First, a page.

|Hop Against Homophobia, Bi- and Transphobia|
Why Ignorance Is Not Bliss and Representation is Important
So, I am a genre writer and in many of my books some of my characters are gay, bi, asexual or otherwise not what would once have been called "normal". Science is finally proving that "normal" is a myth and so many things are a spectrum, but that is a whole other post. What I would like to talk about today is IGNORANCE and REPRESENTATION.
Today I firmly believe in equality for all in all things and that homophobia, biphobia and transphobia should be something we eradicate from our societies. However, I have to admit, I was not always so open minded. As a teenager I was not on the equality train. And do you know why?
I was ignorant.
I grew up mostly in a time before the internet in small villages. There were no gay characters in the books I read or the TV I watched, unless they were the comic relief. I didn't even know bisexuals or transsexuals existed. I was not one of those people who thought gays should be hurt or killed, but I did think they were not like me, they were other and they should not be allowed to do things like adopt children. Yes, I am ashamed to admit, I was one of the "well it's okay if they keep it behind closed doors brigade".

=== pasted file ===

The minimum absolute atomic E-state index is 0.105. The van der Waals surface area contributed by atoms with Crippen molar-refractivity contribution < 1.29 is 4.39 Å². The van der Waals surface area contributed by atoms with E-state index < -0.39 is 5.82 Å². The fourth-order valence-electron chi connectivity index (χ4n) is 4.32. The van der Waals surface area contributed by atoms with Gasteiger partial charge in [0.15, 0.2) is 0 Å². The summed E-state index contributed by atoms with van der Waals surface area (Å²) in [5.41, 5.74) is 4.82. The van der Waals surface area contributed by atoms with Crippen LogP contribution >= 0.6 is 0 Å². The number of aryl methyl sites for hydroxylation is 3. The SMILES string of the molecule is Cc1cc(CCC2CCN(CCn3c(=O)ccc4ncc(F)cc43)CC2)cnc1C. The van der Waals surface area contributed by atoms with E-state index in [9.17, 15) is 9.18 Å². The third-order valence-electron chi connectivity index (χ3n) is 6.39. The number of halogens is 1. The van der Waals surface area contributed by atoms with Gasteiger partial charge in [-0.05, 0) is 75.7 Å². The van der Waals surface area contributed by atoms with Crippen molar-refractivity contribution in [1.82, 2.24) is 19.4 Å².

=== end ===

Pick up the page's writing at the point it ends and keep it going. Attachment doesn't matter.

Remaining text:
I was wrong because I had no idea what I was talking about.
I shudder to think of some of the the things I once believed were true. I did not know any better because I had no reference except what I was being told. Do you know what changed that? The internet and fandom. When I went to Uni I began to see things were not as I had always been led to believe, but what really opened my eyes was the internet. I started using the internet properly while I was doing my PhD and I found my way into fandom.
Now this was a time when most fandoms ran via mailing lists and where slash (m/m) fiction often had to have its own list because it might upset people. Some people even argued that it all had to have an adult rating because m/m was an inherently adult concept. However, it was still far more open than I had ever experienced before.
I began reading fiction where my favourite characters were gay. Which led me to accept that being gay was simply an aspect of someone's being. It was not something other, something weird, something a bit wrong, it simply was.
I still didn't fully comprehend many things, but representation in fiction changed my views.
Then came Livejournal and so many wonderful people willing to educate those of us who did not know the realities that gay, lesbian, bi, trans, asexual and queer people face. And do you know what this has allowed me to do? It has allowed me to spread this knowledge, to change the views of people in my family from distant tolerance to acceptance and recognition.
I am a boringly white, straight cis female, I will never be able to completely understand what it is to be in the shoes of a gay person or a trans person or any such minority, but I can empathise and understand that all these phobic attitudes must stop. This came through representation.
Representation in fiction changed my mindset.
Never let is be said that representation is not important. It is important for so many reasons and this is mine.
Thank you very much for reading, please check out the competition below.
Were you born into an environment where you grew up understanding the issues LGBTAQ people face, or did you come to it later? Who is your favourite LGBTAQ character?
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